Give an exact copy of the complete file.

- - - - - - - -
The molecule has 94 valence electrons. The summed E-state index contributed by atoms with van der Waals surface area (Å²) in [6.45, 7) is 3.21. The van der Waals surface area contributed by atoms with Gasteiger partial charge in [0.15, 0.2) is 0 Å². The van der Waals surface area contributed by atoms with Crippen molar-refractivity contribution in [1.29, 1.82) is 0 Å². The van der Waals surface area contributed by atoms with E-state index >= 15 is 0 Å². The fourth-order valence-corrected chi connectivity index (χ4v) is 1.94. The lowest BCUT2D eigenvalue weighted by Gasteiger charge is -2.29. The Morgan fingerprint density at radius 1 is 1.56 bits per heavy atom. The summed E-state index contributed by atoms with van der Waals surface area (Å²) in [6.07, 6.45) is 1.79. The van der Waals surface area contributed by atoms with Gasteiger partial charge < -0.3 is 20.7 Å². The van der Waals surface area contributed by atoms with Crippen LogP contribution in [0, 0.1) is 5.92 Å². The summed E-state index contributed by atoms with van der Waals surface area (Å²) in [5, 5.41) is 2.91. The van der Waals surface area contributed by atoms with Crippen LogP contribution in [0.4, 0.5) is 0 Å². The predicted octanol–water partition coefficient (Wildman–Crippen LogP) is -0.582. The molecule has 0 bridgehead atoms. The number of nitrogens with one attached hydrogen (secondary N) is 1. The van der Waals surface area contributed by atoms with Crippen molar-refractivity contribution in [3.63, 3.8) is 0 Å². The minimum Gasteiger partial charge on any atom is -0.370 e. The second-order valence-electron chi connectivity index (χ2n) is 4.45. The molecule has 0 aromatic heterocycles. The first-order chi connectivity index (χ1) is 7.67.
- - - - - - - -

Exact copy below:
The molecule has 94 valence electrons. The summed E-state index contributed by atoms with van der Waals surface area (Å²) in [6.45, 7) is 3.21. The van der Waals surface area contributed by atoms with Gasteiger partial charge in [0.15, 0.2) is 0 Å². The van der Waals surface area contributed by atoms with Crippen molar-refractivity contribution in [1.29, 1.82) is 0 Å². The van der Waals surface area contributed by atoms with E-state index >= 15 is 0 Å². The fourth-order valence-corrected chi connectivity index (χ4v) is 1.94. The lowest BCUT2D eigenvalue weighted by Gasteiger charge is -2.29. The Morgan fingerprint density at radius 1 is 1.56 bits per heavy atom. The summed E-state index contributed by atoms with van der Waals surface area (Å²) in [6.07, 6.45) is 1.79. The van der Waals surface area contributed by atoms with Gasteiger partial charge < -0.3 is 20.7 Å². The van der Waals surface area contributed by atoms with Crippen LogP contribution in [0, 0.1) is 5.92 Å². The summed E-state index contributed by atoms with van der Waals surface area (Å²) in [5, 5.41) is 2.91. The van der Waals surface area contributed by atoms with Crippen LogP contribution in [0.4, 0.5) is 0 Å². The predicted octanol–water partition coefficient (Wildman–Crippen LogP) is -0.582. The molecule has 0 bridgehead atoms. The number of nitrogens with one attached hydrogen (secondary N) is 1. The van der Waals surface area contributed by atoms with Crippen molar-refractivity contribution in [3.63, 3.8) is 0 Å². The minimum Gasteiger partial charge on any atom is -0.370 e. The second-order valence-electron chi connectivity index (χ2n) is 4.45. The molecule has 0 aromatic heterocycles. The first-order chi connectivity index (χ1) is 7.67.